Kushner was still searching for his sexual identity when he enrolled in the program in medieval studies at Columbia University, and as part of his ongoing plan to "become" a heterosexual, he sought help from a "straight" analyst. When that failed to change his perspective, he accepted his sexual orientation and began working with a gay therapist. Finally, from a pay phone in New York City's East Village, the twenty-four year old called his parents and announced, "I think you know this, but you've denied it for years: I'm gay. I can't hide anymore, and I'm not going to do that for you. It's an either/or proposition. I cannot maintain a closeted identity. If you love me, you have to love all of me, including the part of me that I consider to be the most important part, which is the way that I choose to give and receive love. And if you can't accept that, we won't have anything to say to one another."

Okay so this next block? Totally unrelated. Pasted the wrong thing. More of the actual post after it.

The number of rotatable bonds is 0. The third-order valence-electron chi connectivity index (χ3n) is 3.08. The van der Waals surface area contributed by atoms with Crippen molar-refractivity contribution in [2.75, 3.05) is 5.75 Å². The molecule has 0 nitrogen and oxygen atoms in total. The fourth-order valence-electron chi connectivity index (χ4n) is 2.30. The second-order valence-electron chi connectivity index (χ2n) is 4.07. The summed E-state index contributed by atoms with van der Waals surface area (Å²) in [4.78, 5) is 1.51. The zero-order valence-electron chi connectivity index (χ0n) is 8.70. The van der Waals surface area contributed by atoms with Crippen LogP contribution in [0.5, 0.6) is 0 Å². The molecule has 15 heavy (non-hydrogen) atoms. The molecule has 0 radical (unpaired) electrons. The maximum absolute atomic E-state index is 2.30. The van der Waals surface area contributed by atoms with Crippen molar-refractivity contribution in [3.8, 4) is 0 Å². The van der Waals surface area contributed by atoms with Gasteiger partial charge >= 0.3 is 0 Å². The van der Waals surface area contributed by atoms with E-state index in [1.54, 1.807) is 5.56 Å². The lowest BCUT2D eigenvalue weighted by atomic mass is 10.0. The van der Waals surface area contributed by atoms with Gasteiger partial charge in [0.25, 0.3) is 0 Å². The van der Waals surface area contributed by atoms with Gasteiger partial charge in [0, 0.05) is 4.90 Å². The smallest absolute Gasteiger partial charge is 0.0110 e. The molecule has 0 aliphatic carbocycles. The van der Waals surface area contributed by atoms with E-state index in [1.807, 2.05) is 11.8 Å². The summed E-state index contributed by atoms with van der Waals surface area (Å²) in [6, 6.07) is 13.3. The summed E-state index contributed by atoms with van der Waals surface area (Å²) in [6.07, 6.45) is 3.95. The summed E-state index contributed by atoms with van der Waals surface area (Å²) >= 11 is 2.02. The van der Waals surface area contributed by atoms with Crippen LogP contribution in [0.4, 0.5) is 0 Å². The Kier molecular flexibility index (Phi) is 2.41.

Kushner eased himself slowly into the life of a gay man, in part because he felt—and for years continued to feel—uneasy in the gay community. "I feel outside just by temperament and nerdishness," he told New Yorker contributor John Lahr. "I tend to be sort of quiet and shy and awkward in social situations. I didn't have sex with a man until I was

[Image not available for copyright reasons]

twenty-one, and wasn't really out until I was twenty-four or twenty-five. I don't dance. There are issues of weight[—Kushner has been called a 'nervous' eater—]and attractiveness. And my closest relationship is with a heterosexual woman."